Schubertiades in a Police State

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Schubert’s room, as drawn by his friend Moritz von Schwind, 1821.

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Franz Schubert at age 16.

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Franz von Schober.

The Austrian poet Franz von Schober (1796-1882) was evidently the driving force behind the Schubertiades, the semi-private salon gatherings at which Franz Schubert premiered many of his Lieder. Schober was in fact such a close friend of Schubert’s that together they were known as “Schubert” among their circle of friends, a mashup of their names à la Javanka or Brangelina.

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84th Annual Academy Awards - Arrivals

Schubert’s setting of Schober’s poem “An die Music” (To Music) has become one of his best-loved Lieder. In the text, the poet addresses music as an allegorical figure of healing:

You, noble Art, in how many grey hours,
When life’s mad tumult wraps around me,

Have you kindled my heart to warm love,
Have you transported me into a better world,
Transported into a better world!

Often has a sigh flowing out from your harp,
A sweet, divine harmony from you

Unlocked to me the heaven of better times,
You, noble Art, I thank you for it,
You, noble Art, I thank you!

A historian-blogger known to me only as Richard has written an extremely engaging and wonderfully detailed history of the Schubertiades.  The entire series of articles is worth reading; here are some excerpts.

In January 1821 Schober invited some ‘good friends, preferably ‘spirited men’ to an evening at his house. Schubert himself would play a lot of ‘wonderful songs’ and afterwards ‘punch would be drunk’. The name Schubertiade had not yet been invented, but this event, programmatically mentioning Schubert and his music, can be considered the first of the series.

As far as we know Schober was the prime mover behind the Schubertiaden. It is presumed that it was he who came up with the name Schubertiade, that fine piece of branding that set Schubert and his music in the centre of the event. The word not only bound Schubert to the event, it also gave no indication to the [Viennese] secret police . . . that anything else might be happening. When the music stopped and the punch was drunk and the dancing started we know nothing of what was discussed in that round: in those dangerous times nothing of importance was written down, even in the most private diary. Viennese culture had become an oral culture long before this and as such its detail is lost to us.

. . .The present writer is convinced that Schubert gained no substantial advantage from these events apart from admiration, respect and a feeling of belonging. Well, we all like those. They may have been an important psychological gain for him and may even justify Joseph von Spaun’s opinion that the Schubertiaden had been essential for his development: Schubert would not have been Schubert without them. But the fact that Spaun feels the need to write this at all exposes the question: whilst accepting the psychological gain, what was the professional gain for Schubert?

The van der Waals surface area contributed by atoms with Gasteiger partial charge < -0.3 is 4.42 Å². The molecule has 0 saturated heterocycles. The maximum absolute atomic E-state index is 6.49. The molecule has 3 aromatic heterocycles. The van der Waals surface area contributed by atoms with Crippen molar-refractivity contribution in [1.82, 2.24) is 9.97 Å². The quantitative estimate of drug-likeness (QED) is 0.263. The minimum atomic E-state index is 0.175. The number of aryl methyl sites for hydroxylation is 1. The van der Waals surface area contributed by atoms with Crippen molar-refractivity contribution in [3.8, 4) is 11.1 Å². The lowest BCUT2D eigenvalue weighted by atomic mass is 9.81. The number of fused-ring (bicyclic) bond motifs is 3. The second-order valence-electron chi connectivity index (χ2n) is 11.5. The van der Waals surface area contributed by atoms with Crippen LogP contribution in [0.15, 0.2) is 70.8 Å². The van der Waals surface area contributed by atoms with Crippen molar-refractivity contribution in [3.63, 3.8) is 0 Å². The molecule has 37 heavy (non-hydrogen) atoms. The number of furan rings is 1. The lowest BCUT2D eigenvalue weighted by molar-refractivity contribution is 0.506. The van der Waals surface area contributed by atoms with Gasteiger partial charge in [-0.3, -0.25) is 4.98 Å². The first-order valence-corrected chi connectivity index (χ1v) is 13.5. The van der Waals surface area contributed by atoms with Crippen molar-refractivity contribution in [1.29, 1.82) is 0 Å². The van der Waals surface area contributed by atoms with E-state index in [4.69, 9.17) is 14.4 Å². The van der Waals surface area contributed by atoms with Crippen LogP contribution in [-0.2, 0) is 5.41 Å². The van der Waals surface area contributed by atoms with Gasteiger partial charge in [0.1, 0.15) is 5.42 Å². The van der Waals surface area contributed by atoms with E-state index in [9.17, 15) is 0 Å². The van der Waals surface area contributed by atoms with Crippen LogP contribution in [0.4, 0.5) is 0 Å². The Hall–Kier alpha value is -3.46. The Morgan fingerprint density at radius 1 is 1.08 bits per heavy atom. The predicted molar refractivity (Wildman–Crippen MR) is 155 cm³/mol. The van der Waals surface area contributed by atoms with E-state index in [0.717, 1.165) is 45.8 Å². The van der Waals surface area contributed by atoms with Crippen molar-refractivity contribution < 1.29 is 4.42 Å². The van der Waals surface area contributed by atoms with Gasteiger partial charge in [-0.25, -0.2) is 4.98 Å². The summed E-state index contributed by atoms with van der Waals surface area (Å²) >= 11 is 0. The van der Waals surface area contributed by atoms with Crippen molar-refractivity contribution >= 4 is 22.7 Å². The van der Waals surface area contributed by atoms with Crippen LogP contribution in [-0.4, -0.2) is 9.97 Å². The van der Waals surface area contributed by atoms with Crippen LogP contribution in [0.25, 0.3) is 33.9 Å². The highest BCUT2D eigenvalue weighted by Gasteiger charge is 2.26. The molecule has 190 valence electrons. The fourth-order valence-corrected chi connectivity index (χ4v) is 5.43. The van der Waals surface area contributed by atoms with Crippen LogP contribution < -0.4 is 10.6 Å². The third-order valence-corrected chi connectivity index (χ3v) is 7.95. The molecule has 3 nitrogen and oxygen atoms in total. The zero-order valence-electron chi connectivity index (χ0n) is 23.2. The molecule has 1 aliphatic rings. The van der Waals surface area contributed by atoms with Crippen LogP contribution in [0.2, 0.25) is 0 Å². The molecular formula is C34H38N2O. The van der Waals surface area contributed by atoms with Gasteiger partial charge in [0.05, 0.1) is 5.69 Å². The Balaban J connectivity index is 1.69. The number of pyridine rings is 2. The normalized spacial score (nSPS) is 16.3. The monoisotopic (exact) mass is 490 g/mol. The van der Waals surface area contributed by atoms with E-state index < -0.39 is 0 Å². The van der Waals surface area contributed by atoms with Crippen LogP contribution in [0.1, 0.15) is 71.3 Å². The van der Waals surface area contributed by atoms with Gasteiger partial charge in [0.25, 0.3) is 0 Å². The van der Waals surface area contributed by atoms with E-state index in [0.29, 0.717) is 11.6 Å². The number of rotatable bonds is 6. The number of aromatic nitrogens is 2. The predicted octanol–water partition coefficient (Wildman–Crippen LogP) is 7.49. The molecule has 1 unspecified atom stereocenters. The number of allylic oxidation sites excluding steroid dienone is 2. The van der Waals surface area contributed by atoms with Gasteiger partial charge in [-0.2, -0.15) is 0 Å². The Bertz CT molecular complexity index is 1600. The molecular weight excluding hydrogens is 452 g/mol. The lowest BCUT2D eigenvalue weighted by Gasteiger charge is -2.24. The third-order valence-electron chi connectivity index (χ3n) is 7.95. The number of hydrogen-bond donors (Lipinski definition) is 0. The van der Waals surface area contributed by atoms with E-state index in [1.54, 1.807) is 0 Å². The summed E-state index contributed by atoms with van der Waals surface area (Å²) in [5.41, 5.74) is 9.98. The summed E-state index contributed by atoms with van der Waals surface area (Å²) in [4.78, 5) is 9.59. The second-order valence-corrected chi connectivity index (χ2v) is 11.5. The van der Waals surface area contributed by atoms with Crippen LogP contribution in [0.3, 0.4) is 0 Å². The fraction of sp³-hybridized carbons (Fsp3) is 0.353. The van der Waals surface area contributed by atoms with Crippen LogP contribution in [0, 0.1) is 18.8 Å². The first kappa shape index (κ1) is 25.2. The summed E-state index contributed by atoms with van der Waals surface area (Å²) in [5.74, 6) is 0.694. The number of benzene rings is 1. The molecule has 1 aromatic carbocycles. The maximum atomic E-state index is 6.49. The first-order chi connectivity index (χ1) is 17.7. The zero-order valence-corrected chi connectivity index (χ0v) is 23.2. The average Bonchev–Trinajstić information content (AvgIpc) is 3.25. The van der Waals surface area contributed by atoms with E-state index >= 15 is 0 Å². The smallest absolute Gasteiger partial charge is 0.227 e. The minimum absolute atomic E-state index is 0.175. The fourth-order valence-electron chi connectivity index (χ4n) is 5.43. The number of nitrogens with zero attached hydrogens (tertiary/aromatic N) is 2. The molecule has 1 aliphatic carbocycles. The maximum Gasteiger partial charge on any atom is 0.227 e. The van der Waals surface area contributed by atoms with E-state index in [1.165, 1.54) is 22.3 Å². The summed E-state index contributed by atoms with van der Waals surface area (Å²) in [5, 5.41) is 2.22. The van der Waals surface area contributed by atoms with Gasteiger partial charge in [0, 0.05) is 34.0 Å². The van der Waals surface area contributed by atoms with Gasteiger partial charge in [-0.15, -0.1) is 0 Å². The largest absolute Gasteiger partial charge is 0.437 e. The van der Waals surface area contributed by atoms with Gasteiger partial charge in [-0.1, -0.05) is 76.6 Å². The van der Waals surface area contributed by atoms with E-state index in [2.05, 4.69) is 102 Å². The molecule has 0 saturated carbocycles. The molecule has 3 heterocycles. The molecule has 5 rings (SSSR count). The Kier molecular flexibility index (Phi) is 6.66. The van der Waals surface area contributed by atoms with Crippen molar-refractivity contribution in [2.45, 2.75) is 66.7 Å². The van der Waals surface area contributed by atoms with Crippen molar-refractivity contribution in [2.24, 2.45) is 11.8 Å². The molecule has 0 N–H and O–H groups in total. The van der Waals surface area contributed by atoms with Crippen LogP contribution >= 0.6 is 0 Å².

As we wrote in [a] previous piece the Schubertiaden were fundamentally selfish events – they kept their house musician busy entertaining their guests, paid him nothing, gave him a buffet and some drink and kept the knowledge of his talent as a composer, his genius and fame, firmly bottled up in the febrile, self-regarding scene of the Viennese salon. The typical conclusion of Schubert’s salon appearances was a sausage supper, some drinking and then some dancing, as Schubert, the resident piano-player . . . would be expected to knock out gallops and ecossaises [social dances of the era] into the early hours of the morning. After about midnight the ladies would be escorted home and the men would then retire to a coffee-house for a nightcap and a smoke.

Your gloomy author exaggerates, as so often? On the 26 March 1818 Franz Schubert gave a ‘Private Concert’ in the hall of the Austrian Music Society in Vienna. At last! we murmur, at last! The hall was packed, the audience reception ecstatic, the reviews equally so. The net income for Schubert was 800 florins W.W. (= 320 Gulden, fl. K.M.). On the downside, he did not get free sausages to eat or punch to drink and he did not need to spend a couple of hours afterwards playing dance music for the guests. He still got to go to the coffee-house afterwards.

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The concert program from Schubert’s only public concert, 1828.

For most of Vienna, at least those people who had even heard of him, Schubert had just been a passing phenomenon. His music was hardly published, scraps of manuscripts accumulated in drawers throughout Vienna and Germany. By the beginning of 1829 Schubert had gone and it would be more than another 20 years before anyone tried to remember him or rediscover who this ‘Franz Schubert’ was. . .

It was Franz Liszt (1811-1886) and Robert Schumann (1810-1856) and Johannes Brahms (1833-1897) who started the process – that is, it was a musical resurrection: Schubert was reborn through the quality of his music. After that, some biographers attempted the rediscovery of the life. The first one of these biographies (Kreißle’s) appeared more than 37 years after that winter day in 1828. For a hundred years after his death people were still finding manuscript scores in drawers and tucked into books.

That is the trajectory of Schubert’s life. . . . The modern modish word ‘depression’ is not correct here. Schubert never seems to have evidenced the classical characteristics of the depressive’s checklist: no listlessness, no apathy, no black moods or sleeplessness (that we know of). On the contrary, he was driven by an almost superhuman work-ethic. He never succumbed. But, in Die schöne Müllerin and the Winterreise, in the late trios and piano sonatas, we cannot fail to hear it. The roots of that melancholy are easy to find.